AS DVO 08
Grapevine cation and anion transfer: A perspective from the soil to wine chemical and sensory properties.
Strever, A E
Stellenbosch University. Department of Viticulture and Oenology
Strever, A E
Objectives & Rationale
Wines with high cation and anion concentrations (sodium, chloride and sulphates) can be found in many wine grape-growing regions across the world, and have also been identified in some South African wines. These wines were made from grapes grown on soils with high levels of soils salinity and sodicity. Questions arose concerning the primary origin of the salinity/sodicity, the cation and anion concentrations occurring in the grapevine itself, the cation and anion content of the grape juice and wine, the different cation and anion measurement techniques locally and overseas, as well as the practices implemented for the management of salinity/sodicity. In addition to this, anecdotal evidence exists that some wines with higher mineral contents may also have positive style attributes.
Vineyard blocks of Chenin blanc and Pinotage in the Paardeberg area were divided into “high salinity” and “low salinity” based on aerial imaging. Soil analysis were conducted at three depths as well as vegetative analysis (shoot measurements, leaf blades, petiole and shoot sampling, trunk circumference, destructive leaf area and pruning mass). Mesoclimate loggers were installed and berry sampling conducted as well as harvest measurements. Standard winemaking practices were followed and cation and anion analysis were conducted at different laboratories (juice, skins, homogenised, sediment and wine). Winescan, colour and phenolic analyses as well as descriptive sensory analysis have been performed.
Soil samples confirmed the presence of salinity/sodicity in the plots, which affected the growth as well as yield per vine. Shoot, petiole and leaf analysis showed high levels of sodium, reaching values greater than 1500 mg/L. The juice cation and anion analysis showed high levels of sodium for some plots, however chloride levels were found to be below harmful limits. There were differences between juice, sediment, skin and homogenised sample analysis, confirming that the sediment contained the highest cation and anion content. Some differences were reported between analyses of the different laboratories. The sensory analysis showed that wines that had high cation and anion content were described as oily, and in 2015 these wines also were described as having “harsh ‘grippy’ tannins”.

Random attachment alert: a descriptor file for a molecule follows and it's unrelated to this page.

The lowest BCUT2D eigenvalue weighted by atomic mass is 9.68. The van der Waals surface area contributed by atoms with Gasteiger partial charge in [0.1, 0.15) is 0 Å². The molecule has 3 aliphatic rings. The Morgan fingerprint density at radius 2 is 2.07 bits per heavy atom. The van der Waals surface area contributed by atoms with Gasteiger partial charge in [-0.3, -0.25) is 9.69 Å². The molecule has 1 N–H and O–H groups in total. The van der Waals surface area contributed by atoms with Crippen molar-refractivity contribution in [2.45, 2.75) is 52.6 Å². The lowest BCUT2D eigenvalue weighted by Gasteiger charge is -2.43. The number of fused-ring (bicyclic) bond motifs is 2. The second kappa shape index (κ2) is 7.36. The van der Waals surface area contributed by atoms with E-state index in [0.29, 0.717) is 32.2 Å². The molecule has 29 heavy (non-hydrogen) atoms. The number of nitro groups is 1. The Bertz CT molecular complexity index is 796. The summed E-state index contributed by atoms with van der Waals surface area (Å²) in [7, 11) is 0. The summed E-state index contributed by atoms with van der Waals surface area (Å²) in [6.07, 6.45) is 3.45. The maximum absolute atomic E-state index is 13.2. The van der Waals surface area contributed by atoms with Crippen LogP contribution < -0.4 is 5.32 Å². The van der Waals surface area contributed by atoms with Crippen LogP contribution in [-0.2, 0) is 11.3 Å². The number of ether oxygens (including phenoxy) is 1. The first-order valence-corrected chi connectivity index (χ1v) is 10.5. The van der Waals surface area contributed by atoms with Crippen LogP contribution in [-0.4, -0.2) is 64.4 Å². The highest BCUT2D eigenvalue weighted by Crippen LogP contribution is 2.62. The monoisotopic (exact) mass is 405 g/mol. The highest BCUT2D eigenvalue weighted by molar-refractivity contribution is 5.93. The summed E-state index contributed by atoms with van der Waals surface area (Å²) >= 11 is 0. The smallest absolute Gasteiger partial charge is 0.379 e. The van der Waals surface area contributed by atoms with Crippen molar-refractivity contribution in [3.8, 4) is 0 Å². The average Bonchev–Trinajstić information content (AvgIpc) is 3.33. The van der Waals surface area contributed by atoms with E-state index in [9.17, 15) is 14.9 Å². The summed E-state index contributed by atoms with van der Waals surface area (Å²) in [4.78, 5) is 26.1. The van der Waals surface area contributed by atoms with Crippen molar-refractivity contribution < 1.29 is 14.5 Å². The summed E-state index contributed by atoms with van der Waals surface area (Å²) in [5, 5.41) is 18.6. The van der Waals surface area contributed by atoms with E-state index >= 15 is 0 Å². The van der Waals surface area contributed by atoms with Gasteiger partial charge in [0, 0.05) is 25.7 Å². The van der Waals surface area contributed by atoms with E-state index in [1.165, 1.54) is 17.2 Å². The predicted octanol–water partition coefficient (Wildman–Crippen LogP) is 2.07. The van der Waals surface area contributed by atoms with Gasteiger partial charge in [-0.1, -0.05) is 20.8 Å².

The saline/sodic conditions of some of the sites where grapes were used to make wine affected the grapevines’ performance. The different cation and anion concentrations in the shoots, petioles and leaf blades showed that some cations and anions were definitely transferred into the grapevine from the soil. The subsequent juice extracted from the grapes also showed high levels of certain cations, however the juice sediment analysis showed the highest concentrations of cations compared to the skins, the homogenised and juice sample. This could then consequently affect wines that undergo skin/lees contact for long periods of time. The wines made from the high cation content juice had lower levels of cations and anions, which could be due to various reasons that would still need to be investigated. The sensory analysis has indicated that, at certain concentrations, sensory factors could be affected positively or negatively, however this was dependent on the concentrations of the cation and anions.